The Cloud market is certainly heating up.  Last Thursday’s announcement from Dell of a $1B (US) investment in 2011 to enter the Cloud hosting market had me reflecting on their new direction. Dell is beginning a two-year build-out of ten data centers around the world to serve enterprises’ public and private Cloud needs. Earlier this year in a similar move, HP announced a set of new Cloud services they are offering ranging from consultancy, Cloud services, and equipment. These options included an “Enterprise Cloud Services-Compute” which will deliver private Cloud services directly from HP’s data centers to end-customers.

There’s a striking difference between Cisco’s strategy and those of HP and Dell.  HP and Dell’s strategies will be challenging for some of their customers, especially service providers.  Cisco’s strategy is to enable our customers to provide cloud services, whether service provider, public sector, or enterprise.

On one hand, HP and Dell are providing data center packages to enable SP Cloud delivery. On the other hand, both are investing to deliver Cloud services directly to end-users and bypass the service providers. While this is likely to further stimulate Cloud competition, it is directly competitive with service providers who wish to offer their own Cloud services.

Read More »

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Clouding with Confidence – A Tale of Two IT Departments

Maybe you’ve noticed our recent ad campaign, “Cloud with Confidence“, in which we talk about the explosion of companies enabling their business via Cloud Computing activities -- Public, Private and Hybrid Clouds. One of my favorite parts of the messaging is that it doesn’t try and confine the definition of “cloud” as a single thing but instead it highlights the power of connectivity between people, information, markets and ideas. The value to businesses is the interaction and availability of all of these services to help them move from a great idea to a great implementation as quickly as possible.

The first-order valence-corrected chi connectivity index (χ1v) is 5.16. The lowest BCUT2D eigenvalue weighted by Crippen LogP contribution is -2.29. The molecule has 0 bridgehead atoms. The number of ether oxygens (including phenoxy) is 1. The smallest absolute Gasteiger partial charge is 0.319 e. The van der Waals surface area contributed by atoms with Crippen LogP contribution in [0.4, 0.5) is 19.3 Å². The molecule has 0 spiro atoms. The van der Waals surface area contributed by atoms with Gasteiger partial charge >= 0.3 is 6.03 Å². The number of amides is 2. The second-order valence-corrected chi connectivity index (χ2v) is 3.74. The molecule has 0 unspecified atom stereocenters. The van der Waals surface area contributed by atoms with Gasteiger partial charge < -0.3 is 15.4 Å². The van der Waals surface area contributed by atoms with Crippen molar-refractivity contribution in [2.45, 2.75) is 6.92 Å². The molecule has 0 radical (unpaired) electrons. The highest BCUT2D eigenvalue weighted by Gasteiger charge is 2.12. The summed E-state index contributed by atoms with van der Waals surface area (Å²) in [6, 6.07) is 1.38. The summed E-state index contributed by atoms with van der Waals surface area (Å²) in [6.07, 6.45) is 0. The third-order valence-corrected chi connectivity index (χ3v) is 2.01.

But that’s just marketing, right? We live in an environment where people are skeptical of large claims and want to see results. Increasingly, they often want to see other people take the risk before them. Not only do we hear this from CIOs that are managing long-term strategies and budgets, but we also hear it from IT organizations that don’t want to do a lot of extra work if the benefits aren’t going to be there.

Fair enough.

How about a couple of REALLY BIG examples? Read More »

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Preventative Medicine or Emergency Surgery? Healthcare and the Cloud

While Cloud Computing is getting the majority of the headlines within the IT industry, it could easily be argued that no industry is going through as much change as Healthcare. Whether it’s Healthcare reform in the United States, the rollout of Telemedicine solutions (by corporations and municipalities), or online collaboration to educate and discuss outbreaks and crisis, the business of keeping people well is going through radical change. Not only are the economics of Healthcare being forced to change, but so to is the technology that allows doctors to deliver care, medical records to be stored and researchers to find the next cure.

This past week I had the opportunity to present at the NCHICA “Health Information in the Cloud” along with experts from industry, technology, law and standards-bodies. The conference focused on many aspects of Healthcare + Cloud, including HIPPA standards, Legal and Compliance considerations, Security, Deployments in Public vs. Private Clouds, offerings from Managed Service Providers and real-world case studies (presentations can be found here and here). The presentation we gave focused on the infrastructure required to build Private Cloud.